Notes on Civil Liberties for August 18
Here’s today’s blog for the latest news and updates on civil liberties and digital freedom issues. If you have any news tips and would like to contact me, email email@example.com.
Protests and civil disobedience against the Obama administration’s “Secure Communities” program have taken place all over the country. The Center for Constitutional Rights (CCR) posts “a batch of unredacted documents” that provide more alarming details on the atrocious program. For example, “an acknowledgement by Immigration and Customs Enforcement (ICE) attorneys that they would have to “rewrite” memos on whether the program is mandatory for states and localities” can be found in the documents.
Investigative journalist John Pilger weighs in on the UK riots. He doesn’t excuse the violence but does conclude the riots were “an authentic reflection of a system of greed and self-interest to which scores of parasitic money-movers, “entrepreneurs”, Murdochites, corrupt MPs and bent coppers have devoted themselves.” [Similar to what I suggested.]
Catch up on the latest with “WikiLeaks Notes” — over at WikiLeaks Central.
Think Progress has a report on infamous corporate hacker Aaron Barr. Known for his work with HBGary and his participation in hatching a plot to sabotage WikiLeaks, Think Progress looked at emails leaked by Anonymous and found “Holly Weber,” one of the members of Barr’s fake persona army inspired by Maxim magazine. This army could have been used to go after progressive organizations.
Free Press’ Timothy Karr on BART and “the new era of censorship.” Karr declares, “Governments have routinely sought to shut down technologies that disrupt their authority. But our basic freedoms should remain intact.”
And, Al Jazeera’s “The Stream” has a segment on censorship in the West. EFF co-founder John Perry Barlow discusses the use of social media for demonstrations, riots, etc and the government response.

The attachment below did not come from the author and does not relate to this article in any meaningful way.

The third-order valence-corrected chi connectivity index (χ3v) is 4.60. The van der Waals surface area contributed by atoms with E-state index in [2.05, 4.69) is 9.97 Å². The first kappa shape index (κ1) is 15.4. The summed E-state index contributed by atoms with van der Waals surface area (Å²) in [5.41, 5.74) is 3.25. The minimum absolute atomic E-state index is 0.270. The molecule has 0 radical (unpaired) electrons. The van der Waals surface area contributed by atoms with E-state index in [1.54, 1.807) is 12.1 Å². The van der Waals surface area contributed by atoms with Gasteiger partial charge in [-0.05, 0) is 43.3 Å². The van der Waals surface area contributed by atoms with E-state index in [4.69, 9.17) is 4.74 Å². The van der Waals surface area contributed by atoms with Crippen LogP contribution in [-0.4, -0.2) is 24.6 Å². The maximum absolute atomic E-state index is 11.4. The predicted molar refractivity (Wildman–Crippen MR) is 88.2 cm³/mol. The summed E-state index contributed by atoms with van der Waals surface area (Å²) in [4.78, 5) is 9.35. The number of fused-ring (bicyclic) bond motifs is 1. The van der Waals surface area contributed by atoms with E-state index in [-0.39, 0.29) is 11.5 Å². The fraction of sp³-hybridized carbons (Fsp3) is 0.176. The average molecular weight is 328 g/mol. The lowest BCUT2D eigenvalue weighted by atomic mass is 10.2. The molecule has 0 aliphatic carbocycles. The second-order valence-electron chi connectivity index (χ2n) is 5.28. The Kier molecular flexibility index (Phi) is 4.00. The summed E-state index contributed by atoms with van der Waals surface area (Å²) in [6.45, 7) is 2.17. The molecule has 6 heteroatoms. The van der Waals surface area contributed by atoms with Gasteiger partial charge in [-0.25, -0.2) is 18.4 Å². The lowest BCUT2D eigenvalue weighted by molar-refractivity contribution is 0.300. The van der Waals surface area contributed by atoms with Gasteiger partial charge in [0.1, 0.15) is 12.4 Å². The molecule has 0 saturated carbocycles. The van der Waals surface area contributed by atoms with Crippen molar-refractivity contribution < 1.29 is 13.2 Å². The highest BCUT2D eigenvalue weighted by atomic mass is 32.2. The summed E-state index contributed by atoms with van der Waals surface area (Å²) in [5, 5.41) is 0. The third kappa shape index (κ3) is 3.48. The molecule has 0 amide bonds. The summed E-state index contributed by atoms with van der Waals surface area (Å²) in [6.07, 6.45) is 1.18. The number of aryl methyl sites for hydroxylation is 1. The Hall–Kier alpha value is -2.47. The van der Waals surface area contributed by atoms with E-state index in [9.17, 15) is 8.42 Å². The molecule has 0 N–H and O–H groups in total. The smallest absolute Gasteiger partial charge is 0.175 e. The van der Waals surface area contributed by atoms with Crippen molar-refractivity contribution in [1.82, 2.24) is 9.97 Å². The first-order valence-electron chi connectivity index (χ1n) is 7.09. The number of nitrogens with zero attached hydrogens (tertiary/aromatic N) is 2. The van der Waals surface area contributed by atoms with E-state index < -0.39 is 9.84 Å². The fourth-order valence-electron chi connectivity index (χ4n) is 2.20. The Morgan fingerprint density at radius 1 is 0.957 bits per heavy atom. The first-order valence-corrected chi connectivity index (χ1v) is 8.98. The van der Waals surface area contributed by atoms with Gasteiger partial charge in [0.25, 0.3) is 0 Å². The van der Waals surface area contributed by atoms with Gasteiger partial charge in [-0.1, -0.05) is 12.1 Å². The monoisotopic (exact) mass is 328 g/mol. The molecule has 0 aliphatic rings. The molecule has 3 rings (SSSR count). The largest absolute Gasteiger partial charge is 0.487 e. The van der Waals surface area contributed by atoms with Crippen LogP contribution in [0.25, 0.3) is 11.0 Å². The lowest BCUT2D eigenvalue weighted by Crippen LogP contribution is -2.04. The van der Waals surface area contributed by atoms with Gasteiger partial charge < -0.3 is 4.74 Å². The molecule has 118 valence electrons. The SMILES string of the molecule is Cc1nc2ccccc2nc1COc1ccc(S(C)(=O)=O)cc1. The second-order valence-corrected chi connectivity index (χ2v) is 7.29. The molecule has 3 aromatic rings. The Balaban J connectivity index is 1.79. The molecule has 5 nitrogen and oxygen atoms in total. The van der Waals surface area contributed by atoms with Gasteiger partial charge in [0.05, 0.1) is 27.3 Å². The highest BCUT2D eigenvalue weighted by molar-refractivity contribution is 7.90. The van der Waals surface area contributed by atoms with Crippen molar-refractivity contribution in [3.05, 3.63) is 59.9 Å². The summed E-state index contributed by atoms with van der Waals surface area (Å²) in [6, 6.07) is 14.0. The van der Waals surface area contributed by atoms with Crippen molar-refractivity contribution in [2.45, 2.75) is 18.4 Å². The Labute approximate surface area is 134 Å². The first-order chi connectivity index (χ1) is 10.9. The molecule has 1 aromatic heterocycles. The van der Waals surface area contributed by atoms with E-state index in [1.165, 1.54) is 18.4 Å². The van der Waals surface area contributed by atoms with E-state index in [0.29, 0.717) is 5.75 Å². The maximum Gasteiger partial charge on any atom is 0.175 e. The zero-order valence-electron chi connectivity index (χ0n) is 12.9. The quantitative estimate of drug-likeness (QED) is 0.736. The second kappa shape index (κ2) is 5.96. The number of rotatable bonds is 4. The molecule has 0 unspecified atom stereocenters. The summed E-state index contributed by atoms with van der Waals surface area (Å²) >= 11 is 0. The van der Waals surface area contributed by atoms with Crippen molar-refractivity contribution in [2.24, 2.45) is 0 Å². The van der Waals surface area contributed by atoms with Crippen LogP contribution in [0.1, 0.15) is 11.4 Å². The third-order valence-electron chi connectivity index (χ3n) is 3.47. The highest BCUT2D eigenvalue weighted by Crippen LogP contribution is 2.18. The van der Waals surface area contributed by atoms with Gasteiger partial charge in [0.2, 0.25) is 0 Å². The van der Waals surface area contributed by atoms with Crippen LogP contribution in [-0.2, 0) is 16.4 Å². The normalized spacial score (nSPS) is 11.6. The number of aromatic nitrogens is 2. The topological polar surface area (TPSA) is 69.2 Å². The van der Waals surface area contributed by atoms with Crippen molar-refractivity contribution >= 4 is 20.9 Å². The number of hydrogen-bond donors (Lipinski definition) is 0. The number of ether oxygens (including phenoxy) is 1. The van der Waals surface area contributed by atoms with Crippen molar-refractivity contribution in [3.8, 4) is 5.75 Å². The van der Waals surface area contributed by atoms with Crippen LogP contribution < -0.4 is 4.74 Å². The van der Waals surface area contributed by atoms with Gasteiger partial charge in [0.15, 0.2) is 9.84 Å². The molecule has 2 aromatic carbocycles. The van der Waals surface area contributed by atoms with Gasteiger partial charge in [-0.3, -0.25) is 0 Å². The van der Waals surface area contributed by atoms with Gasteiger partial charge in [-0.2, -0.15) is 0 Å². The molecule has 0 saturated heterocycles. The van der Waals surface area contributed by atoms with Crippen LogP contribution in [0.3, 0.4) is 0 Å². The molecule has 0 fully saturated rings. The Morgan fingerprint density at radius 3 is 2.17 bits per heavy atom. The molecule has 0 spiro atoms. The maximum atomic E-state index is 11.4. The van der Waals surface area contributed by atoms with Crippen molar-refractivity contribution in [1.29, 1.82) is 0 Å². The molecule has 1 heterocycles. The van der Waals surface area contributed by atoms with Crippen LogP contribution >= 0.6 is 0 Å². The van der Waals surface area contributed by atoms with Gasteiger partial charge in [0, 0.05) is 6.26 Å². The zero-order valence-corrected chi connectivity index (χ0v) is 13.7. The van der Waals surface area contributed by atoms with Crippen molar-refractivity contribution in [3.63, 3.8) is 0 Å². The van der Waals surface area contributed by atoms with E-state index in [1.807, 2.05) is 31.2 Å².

Three reports on on the use of circumvention tools to promote information access on the Internet: The Berkman Center has posted each report, which looks at Internet control and evaluates various circumvention tools available for use.
A dispatch from the Tavis Smiley & Cornel West poverty tour: Read about Smiley’s attempt to humanize poverty.
The Dissenter‘s Jeff Kaye has another installment of his work on the use of water torture by the US military up at Truthout. The article provides more examples of the use of water torture in Iraq, Afghanistan and at Guantanamo.
BitTorrent has helped large ISPs like Comcast make money. A new report from Northwestern University and Telefónica Research exploring BitTorrent’s impact on costs and traffic. And, they found large Tier 2 ISPs profit from BitTorrent use.
Glenn Greenwald looks at Obama’s power over Congress versus George W. Bush’s power over Congress. His post is a comprehensive look at the fallacy that Congress is weak and that is why Obama hasn’t been able to do much.
For those wondering, an “Anon” explains the nature of the group Anonymous. The “Anon” makes clear Anonymous is *not* an organization, has no hierarchy or leadership and is an idea.
And for today’s video, since I’m a member of a band now, a tune that is definitely a regular inclusion in our setlist: